Native ‘hempsters’ follow global cooperative example
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GUADALAJARA, Jalisco – In the heart of Mexico’s second-largest city, next to a cornfield planted in the median of a major thoroughfare, Radio Coamil was born, in its first broadcast addressing the growing tension around the criminalization of the unauthorized practice of urban agroecology in public spaces.
The new program is the initiative of the Federalismo Coamil Collective, a group formed around a coamil, or milpa, which is a traditional cornfield and garden, planted on the median of a major thoroughfare in this city of 5 million.
In the first broadcast, which joined forces with Coyotera Community Radio, speakers addressed the legal prohibition of planting in public spaces, specifically the proposed Urban, Pollinator and School Garden Law, currently under consideration by the Jalisco State Congress.
Every summer during the rainy season, the Federalismo Avenue cornfield has become a hub of community agro-ecological and cultural activity since it was first planted eight years ago. Recently, a group of young people planted their own coamil six blocks south on the same avenue.
On Sunday, July 23, between the composting area and the month-old cornfield, as cyclists and cars whizzed past, this Radio Coamil program was hosted by Haydé Navarro from Coyotera Radio Comunitaria and Melina Gil from Coamil Federalismo, and featured guests from both coamils, as well as other agroecological spaces, where they shared their position on this issue.
Melina Gil recalled that on the night of July 14, three young people from Huerto Rabia y Memoria (Rage and Memory Garden) on Federalismo and Juan Manuel Street were detained for several hours by the Guadalajara police for planting on that public space.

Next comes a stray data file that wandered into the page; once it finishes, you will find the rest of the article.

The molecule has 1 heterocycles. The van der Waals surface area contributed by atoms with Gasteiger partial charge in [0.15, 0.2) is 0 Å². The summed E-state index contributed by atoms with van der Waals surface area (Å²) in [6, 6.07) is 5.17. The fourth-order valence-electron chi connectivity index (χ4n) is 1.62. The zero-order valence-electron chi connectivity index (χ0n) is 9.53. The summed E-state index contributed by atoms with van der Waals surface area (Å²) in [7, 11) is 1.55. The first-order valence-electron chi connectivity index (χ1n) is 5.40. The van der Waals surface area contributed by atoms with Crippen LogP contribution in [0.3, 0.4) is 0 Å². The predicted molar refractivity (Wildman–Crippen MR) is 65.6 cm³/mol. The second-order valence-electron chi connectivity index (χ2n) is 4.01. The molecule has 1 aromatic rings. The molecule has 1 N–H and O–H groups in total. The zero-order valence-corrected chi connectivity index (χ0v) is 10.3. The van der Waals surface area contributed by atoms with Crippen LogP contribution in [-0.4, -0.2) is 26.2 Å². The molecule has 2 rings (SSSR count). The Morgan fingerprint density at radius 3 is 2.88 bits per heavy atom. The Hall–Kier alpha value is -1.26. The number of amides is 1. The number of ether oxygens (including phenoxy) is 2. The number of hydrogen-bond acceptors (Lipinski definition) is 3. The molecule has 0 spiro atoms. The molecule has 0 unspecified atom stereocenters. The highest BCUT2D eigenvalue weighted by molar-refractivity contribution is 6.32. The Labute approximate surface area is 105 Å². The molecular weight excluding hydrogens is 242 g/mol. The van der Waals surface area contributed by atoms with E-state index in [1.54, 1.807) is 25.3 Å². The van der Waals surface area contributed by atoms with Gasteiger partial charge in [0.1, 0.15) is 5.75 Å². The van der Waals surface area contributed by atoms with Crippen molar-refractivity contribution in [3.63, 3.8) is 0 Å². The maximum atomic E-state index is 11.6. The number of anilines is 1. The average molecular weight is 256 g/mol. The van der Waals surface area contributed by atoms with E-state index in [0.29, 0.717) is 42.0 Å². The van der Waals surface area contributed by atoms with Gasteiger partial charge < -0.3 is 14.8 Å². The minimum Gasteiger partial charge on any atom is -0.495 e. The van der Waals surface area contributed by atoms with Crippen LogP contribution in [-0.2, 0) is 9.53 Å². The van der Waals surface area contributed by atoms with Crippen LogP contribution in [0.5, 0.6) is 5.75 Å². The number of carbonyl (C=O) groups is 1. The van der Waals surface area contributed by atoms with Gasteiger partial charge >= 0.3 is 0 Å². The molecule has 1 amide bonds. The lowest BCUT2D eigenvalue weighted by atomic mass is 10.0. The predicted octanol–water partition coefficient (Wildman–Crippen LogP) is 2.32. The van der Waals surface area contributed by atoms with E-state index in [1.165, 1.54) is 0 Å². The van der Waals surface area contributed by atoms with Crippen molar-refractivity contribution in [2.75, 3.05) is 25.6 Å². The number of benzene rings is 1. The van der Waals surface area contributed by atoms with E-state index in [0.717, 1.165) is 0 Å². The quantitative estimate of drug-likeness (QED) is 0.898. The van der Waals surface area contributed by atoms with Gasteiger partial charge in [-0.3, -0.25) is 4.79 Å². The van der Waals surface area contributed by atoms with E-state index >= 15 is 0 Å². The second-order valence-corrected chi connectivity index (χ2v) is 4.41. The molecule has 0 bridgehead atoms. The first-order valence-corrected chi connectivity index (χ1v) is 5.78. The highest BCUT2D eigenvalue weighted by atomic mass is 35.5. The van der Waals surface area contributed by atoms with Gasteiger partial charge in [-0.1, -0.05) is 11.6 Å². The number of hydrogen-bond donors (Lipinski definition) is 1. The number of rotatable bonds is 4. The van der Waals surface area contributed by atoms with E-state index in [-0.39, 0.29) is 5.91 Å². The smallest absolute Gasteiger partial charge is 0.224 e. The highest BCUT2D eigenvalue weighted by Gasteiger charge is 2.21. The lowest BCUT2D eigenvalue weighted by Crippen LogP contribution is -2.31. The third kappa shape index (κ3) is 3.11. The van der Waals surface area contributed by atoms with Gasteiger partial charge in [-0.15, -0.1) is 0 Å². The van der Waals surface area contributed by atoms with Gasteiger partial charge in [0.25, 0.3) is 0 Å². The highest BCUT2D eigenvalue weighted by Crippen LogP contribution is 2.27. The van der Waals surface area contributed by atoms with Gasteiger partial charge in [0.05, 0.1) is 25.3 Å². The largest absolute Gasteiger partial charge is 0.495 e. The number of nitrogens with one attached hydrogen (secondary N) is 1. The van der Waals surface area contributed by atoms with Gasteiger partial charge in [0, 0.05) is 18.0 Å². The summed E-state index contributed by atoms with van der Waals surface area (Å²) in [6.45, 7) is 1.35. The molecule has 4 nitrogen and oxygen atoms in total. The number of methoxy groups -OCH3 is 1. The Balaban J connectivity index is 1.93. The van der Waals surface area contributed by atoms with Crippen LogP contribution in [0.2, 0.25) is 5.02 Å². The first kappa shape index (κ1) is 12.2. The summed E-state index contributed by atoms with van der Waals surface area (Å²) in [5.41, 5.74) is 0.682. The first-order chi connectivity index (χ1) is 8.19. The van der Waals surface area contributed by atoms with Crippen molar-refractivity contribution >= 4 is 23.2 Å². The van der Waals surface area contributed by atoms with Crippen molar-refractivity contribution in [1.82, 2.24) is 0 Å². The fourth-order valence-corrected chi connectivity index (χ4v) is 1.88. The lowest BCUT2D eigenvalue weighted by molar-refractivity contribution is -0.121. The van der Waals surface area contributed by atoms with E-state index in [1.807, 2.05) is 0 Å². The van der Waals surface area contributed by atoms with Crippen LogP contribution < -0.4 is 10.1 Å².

“This is part of this attempt to dismantle these types of organizations that have been working for years,” added Melina, who called the police action “disproportionate.”
With respect to the law, Melina commented, “this law is curious because in the explanatory statement it refers us to a situation of wanting to promote urban agriculture, but in the end in the wording it establishes coercive situations, in which the articles tell you ‘You’re going to be punished.’”
Antonio Aguirre, from the Coamil Federalismo Collective, states that in the drafting of this law, “the voices of the people who have been carrying out urban agriculture activities were not considered. They have not listened to us. We only found out that this initiative was in place and that’s it.”
Within the program, Sarett Blancas from the Tekia Network (Tequio or tekio is the native Nahuatl word for community-formed shared work groups) commented “knowing that there is a law against our food sovereignty surprised us and put us on alert.” He added that the day before they had organized a tequio within the Urban Agriculture Network of the Guadalajara Metropolitan Area (RAUZMG), where participants expressed their rejection of the proposed law encouraging the criminalization of planting in public spaces. A new hashtag began to circulate, in a Spanish play on words: “Sembrar no es un delito, sembrar es un deleite” (Sowing is not a crime, sowing is a delight.”)